BeagleBone Black as a cheap TOR router / proxy with google chrome

If your not familiar with tor, check out to get more information. Its a secure proxy system that basically anonymizes your ip address.

You can install the Tor client and connect or a super easy way is to run your own proxy and just have traffic flow through it. Don’t have to start up anything, its always running if you want to use it.

The Beaglebone black is a perfect device to run a Tor proxy on your home network. Once its setup, you can leave it plugged in via ethernet, a USB power supply and its always available. It makes a decent Ubuntu Linux server for development purposes too (although it compiles a little slow).  For a temporary website or learning a programming language its a great deal. We will also have a shortcut on your desktop that you can click on to make chrome go into incognito mode, and connect to our proxy with just one click.

Anyways here are the steps to get it working:

  • First step is to get your Beaglebone black running Ubuntu. There are plenty of tutorials out there, basically you need a microsd card, with a windows imaging program you copy the ubuntu “flashing” image onto the sdcard, and boot your beaglebone. The lights will blink for a good while then turn off and its running ubuntu.  Check out: for more details
  • Once you can successfully login to your Ubuntu install on the Beaglebone, the rest is pretty easy. Typically you can SSH to “” if you have it plugged in to your PC via USB.
  • Plug it into an ethernet port as well for the next steps to work.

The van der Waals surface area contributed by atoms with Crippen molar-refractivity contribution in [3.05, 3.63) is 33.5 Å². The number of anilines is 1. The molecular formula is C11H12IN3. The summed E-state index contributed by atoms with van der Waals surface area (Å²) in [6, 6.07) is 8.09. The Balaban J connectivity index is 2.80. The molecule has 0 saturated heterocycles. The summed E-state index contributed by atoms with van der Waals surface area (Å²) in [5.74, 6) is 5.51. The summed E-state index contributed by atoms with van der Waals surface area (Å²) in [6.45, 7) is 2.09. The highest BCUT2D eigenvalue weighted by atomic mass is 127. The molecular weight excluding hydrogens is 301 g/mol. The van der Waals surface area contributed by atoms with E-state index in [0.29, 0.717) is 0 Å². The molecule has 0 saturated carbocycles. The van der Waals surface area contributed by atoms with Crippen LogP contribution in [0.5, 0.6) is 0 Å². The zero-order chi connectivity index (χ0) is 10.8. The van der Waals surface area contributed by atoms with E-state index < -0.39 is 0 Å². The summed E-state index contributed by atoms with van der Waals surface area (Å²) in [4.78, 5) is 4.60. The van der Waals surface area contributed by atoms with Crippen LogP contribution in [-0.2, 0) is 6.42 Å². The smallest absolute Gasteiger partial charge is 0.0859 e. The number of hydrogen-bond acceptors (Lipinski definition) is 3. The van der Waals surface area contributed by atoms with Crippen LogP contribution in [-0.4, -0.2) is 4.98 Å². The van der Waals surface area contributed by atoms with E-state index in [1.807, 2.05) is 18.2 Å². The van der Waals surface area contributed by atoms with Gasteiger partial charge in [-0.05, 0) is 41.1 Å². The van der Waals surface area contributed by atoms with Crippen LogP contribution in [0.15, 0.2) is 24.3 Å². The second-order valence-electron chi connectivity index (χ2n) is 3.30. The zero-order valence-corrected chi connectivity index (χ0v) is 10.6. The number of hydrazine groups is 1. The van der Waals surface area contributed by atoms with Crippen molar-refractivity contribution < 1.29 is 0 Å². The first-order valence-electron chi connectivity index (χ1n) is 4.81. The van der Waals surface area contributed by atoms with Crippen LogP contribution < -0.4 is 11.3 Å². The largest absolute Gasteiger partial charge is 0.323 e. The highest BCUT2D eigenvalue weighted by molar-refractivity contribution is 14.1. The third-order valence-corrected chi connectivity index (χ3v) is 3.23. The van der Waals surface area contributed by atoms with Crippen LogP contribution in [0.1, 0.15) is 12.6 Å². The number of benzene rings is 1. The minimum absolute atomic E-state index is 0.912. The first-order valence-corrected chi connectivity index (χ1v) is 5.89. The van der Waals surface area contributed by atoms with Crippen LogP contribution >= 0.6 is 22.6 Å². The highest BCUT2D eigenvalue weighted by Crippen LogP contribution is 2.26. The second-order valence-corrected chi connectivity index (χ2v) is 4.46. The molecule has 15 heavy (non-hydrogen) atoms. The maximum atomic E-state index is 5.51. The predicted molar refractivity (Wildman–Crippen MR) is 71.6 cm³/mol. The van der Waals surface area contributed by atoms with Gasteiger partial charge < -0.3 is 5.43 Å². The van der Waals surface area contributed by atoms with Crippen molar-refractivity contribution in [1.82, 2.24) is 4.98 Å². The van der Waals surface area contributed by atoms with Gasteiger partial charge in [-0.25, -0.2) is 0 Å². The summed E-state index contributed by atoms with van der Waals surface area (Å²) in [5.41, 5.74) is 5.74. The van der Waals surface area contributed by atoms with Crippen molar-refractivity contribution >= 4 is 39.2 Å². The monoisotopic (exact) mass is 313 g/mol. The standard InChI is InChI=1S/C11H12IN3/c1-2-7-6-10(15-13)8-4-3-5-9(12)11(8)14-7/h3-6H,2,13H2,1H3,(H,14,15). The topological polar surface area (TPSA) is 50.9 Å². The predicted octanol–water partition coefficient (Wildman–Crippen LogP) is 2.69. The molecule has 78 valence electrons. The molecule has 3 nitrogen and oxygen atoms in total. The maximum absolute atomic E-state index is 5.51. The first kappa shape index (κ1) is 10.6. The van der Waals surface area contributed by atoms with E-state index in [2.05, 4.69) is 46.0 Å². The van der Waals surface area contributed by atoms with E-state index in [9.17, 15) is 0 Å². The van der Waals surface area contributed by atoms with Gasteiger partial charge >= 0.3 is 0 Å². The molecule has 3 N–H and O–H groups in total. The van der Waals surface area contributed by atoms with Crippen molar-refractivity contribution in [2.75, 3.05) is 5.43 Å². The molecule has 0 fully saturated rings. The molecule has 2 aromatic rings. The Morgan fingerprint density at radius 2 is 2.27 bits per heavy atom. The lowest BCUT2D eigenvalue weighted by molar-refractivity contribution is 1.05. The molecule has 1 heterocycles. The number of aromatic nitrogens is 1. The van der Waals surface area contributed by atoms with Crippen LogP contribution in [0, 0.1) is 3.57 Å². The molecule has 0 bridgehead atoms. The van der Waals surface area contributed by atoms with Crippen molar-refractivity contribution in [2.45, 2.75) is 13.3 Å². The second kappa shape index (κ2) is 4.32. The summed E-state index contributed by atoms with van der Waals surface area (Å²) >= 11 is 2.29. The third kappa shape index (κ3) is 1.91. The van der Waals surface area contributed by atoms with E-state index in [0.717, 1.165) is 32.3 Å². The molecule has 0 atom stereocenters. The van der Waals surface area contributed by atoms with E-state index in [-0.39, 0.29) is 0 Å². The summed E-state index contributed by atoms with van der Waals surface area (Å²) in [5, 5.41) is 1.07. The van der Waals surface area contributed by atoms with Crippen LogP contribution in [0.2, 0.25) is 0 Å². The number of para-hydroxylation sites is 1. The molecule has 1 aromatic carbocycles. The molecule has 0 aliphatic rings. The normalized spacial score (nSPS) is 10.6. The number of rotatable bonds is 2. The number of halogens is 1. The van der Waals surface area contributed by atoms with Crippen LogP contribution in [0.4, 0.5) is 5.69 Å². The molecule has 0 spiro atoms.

• Set up a static IP so you don’t have to track it down constantly. This is done by editing the /etc/network/interfaces file.
    • vi /etc/network/interfaces
    • Change the line that says “iface eth0 inet dhcp” to this and switch the IP address to one that works for you:

  • Since this is the first time being setup, update your Beaglebone to the latest release of software and reboot it when done
  • Install the pre-built tor package for Ubuntu
  • Once thats installed, there are a couple tweaks to the torrc configuration file which is located in /etc/tor
    • vi /etc/tor/torrc
    • By default it doesn’t listen on all interfaces, so find the line that says “SocksPort” and change that to “SocksPort”. This make set it up to listen on port 9050 on your ethernet eth0 interface that you configured above.
    • Find the line that says Sockspolicy accept xxxx and change that to
      SocksPolicy accept

      which will allow anything from your local network to connect to this device. Update this accordingly.

  • That is all to get Tor configured (read through that file to see other options that are available.
  • Lets make sure it starts up automatically when you reboot the device, so run this

  • Start up tor so run this

  • Tor should now be up and running, next step is to test it out!
  • The quickest way is to use chrome and setup a shortcut on your desktop. The shortcut will be in this format:
  • Put that all on the shortcut line and replace USERNAME with your windows login name. Its basically telling chrome to open in incognito mode and use this proxy for all outbound requests. If you open this shortcut and it errors, make sure the location of chrome is correct.
  • Test it out by opening your new shortcut and going to:
    • If it says congratulations your using tor, then you are all set! Put that chrome shortcut on any PC in your network to get them using a private secure network whenever needed.

When this is complete, you can unplug the Beaglebone Black from your local PC via USB and just use a USB power source for it. All it needs is USB power and an ethernet connection to work. You are doing whats called “pinning” the connection, so we are going in the ethernet interface to reach the Tor proxy, and back out the Tor tunnel to the internet. Pretty neat and easy way that is always available!

Please comment below if there are any questions or if something is un-clear and I will update this. Thanks!


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